Earlier this month Robert N. Macomber was a featured speaker at the Florida Authors and Publishers Association Annual Conference. He offered a fascinating look at how location research can make a story more vivid and memorable – for both the writer and the reader.
Tell me about your background. Where did you grow up, where do you live now, education, work experience? Share some interesting things about yourself that we should know about.
I grew up in southwest Florida, same area where I currently live. I studied political science and history in college and started as a teacher, then moved into law enforcement, but began writing while doing those jobs. Early on, I knew that my passions were sailing, history and storytelling, so I started composing articles on the side for some magazines, doing non-fiction pieces, and then moved into creating the concept for my Honor Series, which goes back 20 years, after I got some substantial encouragement to keep putting pen to paper. It’s been a long and fascinating journey. This year marks my thirty-first year of lecturing and twenty-second year of commercial writing.
Reading was big in my family growing up, as was sailing and travel. My dad was a civil engineer, but also had his pilot’s license and a small plane, so we did a lot of trips from as early as I can remember. He instilled in me a curiosity for exploration into different countries and into different cultures. That has stayed with me.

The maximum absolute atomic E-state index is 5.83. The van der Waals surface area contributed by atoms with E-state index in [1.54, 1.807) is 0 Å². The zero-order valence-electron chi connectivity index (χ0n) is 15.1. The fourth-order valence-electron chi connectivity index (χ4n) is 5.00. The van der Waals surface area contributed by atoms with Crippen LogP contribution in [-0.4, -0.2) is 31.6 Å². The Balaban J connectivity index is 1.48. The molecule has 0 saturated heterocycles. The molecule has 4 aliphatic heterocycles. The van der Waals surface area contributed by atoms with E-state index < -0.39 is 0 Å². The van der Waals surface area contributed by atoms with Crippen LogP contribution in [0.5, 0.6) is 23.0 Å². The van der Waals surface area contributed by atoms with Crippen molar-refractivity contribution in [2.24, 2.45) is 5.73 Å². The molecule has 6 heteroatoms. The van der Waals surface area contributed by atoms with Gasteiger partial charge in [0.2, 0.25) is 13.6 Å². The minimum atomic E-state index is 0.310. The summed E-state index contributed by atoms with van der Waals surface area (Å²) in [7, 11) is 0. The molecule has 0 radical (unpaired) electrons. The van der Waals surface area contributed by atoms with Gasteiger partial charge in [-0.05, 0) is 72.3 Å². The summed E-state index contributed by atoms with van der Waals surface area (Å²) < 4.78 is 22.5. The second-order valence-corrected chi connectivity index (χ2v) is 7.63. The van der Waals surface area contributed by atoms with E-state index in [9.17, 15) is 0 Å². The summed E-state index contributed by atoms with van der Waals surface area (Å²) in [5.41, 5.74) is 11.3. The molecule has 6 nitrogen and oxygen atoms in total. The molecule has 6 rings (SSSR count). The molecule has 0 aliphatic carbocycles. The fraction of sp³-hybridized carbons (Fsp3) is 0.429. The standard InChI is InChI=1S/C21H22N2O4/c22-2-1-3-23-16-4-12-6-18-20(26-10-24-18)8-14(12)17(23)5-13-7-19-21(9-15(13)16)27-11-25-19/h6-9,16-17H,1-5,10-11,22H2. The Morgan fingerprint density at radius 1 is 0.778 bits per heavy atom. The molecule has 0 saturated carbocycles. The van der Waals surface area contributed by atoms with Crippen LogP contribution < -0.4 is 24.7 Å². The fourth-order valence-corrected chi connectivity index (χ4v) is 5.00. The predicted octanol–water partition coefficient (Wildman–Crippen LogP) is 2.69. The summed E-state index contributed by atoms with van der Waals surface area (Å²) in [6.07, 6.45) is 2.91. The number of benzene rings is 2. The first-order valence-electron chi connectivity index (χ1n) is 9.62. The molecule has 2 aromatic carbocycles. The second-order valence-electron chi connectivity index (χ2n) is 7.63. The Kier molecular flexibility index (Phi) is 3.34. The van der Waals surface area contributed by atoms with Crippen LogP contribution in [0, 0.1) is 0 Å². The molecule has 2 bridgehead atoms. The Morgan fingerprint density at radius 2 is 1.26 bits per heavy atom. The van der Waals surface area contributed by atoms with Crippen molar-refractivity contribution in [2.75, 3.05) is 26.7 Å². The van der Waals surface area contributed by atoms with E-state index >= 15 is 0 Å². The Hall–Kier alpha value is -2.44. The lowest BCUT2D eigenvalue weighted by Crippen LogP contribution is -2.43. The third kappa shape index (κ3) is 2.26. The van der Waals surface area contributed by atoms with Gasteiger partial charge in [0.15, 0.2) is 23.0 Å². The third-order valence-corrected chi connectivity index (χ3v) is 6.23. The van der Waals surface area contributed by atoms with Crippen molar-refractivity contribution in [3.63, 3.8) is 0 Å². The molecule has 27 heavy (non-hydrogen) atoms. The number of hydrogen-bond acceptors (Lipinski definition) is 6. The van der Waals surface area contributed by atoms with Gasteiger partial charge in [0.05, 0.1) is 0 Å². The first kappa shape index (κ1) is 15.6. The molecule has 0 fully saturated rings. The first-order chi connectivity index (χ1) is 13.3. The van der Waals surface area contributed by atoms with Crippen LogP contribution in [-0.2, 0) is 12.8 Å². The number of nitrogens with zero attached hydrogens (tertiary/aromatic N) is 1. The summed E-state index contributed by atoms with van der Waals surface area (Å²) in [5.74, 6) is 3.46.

What inspired you to write this book? What is the story behind the story?
Honoring the Enemy is the 14th novel in my Honor Series of historical thrillers, which depict the personal life and global career of U.S. naval officer Peter Wake from 1863 to 1908. Real historical events, personalities, and places inspire the plots in my books. I illuminate significant events in American and world history through Peter Wake, my fictional protagonist. My 14th novel covers the Spanish-American War in Florida and Cuba, and took many years to research in both places. My 13th novel, An Honorable War, set the stage in its storyline for the U.S. involvement in the Spanish-American War, and my 15th novel, “A Word of Honor,” which will be released in October 2020, will round out to the conclusion of the Spanish-American War, where readers will learn what’s yet to come for Peter Wake in the Honor Series.
What has been your biggest challenge or obstacle?